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Nothing personal but you are my last resort I have...

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Dear Tom and Ray:


Nothing personal, but you are my last resort. I have a 1965 Ford Falcon and when I hit the brakes, eight out of ten times, it pulls severely to the right. Often, it will pull to the right first, and then to the left. Once in a while, it will just go to the left. There is no indication of a problem until I apply the brakes. I have recently replaced the following items (not all because of this problem): the whole front end except the coil springs, steering gear box, complete front brake hardware kit, front drums and shoes, both front wheel cylinders and wheel bearings; and within the last year and a half, the rear wheel cylinders, rear drums and shoes, the master cylinder and a front end alignment. I've had the brakes adjusted several times, and they seem to be OK...for a few days, and then they would slowly start pulling again. Although it can be exciting not knowing which direction I'll be going once I hit the brakes, I would like to resolve this mystery. Any ideas?
Randall

RAY: Well, you didn't leave us a lot of wiggle room, Randall. You replaced everything except the rear tail light assembly and the fuzzy dice.

TOM: I think the problem is with the one brake component you didn't replace. I think you have a restricted flexible brake line. That's the rubber hose that connects the metal part of the brake line to each of the front wheel cylinders. Over time, these rubber hoses can collapse internally, and restrict the flow of brake fluid.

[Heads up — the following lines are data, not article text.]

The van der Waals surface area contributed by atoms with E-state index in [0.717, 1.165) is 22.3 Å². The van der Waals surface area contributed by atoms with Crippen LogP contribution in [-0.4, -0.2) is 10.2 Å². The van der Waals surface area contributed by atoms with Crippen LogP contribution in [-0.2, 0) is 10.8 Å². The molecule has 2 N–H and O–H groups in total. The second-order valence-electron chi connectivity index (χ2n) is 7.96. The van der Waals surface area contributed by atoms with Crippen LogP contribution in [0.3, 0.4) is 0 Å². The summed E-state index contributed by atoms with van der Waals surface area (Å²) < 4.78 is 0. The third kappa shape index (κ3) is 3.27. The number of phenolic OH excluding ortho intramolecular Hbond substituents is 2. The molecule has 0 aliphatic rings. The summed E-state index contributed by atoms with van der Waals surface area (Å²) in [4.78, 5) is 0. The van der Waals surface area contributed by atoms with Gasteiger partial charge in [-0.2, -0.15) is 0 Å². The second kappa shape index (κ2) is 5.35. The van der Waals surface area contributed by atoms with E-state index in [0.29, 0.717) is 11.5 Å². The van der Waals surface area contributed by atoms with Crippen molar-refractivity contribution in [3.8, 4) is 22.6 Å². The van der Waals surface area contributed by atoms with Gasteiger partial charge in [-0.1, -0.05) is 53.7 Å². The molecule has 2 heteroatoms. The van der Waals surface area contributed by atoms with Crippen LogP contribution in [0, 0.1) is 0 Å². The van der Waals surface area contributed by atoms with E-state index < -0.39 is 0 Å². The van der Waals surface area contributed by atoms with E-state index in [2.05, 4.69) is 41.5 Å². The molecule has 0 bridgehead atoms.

RAY: When you step on the pedal, braking pressure is supposed to be applied equally to both front wheels. If the hose on the left side were restricted, more braking pressure would go to the right wheel, and would cause the car to pull to the right. And that's what I think is happening in your case.

TOM: If that's not it, Randall, I'm not sure what else we can suggest. I suppose you could always resort to "dropping anchor." That's when you tie a cement block to a rope, toss it out the window, and let it drag you to a stop. But do be careful. Make sure you scan for pedestrians and nearby convertibles before you "let fly." 1717

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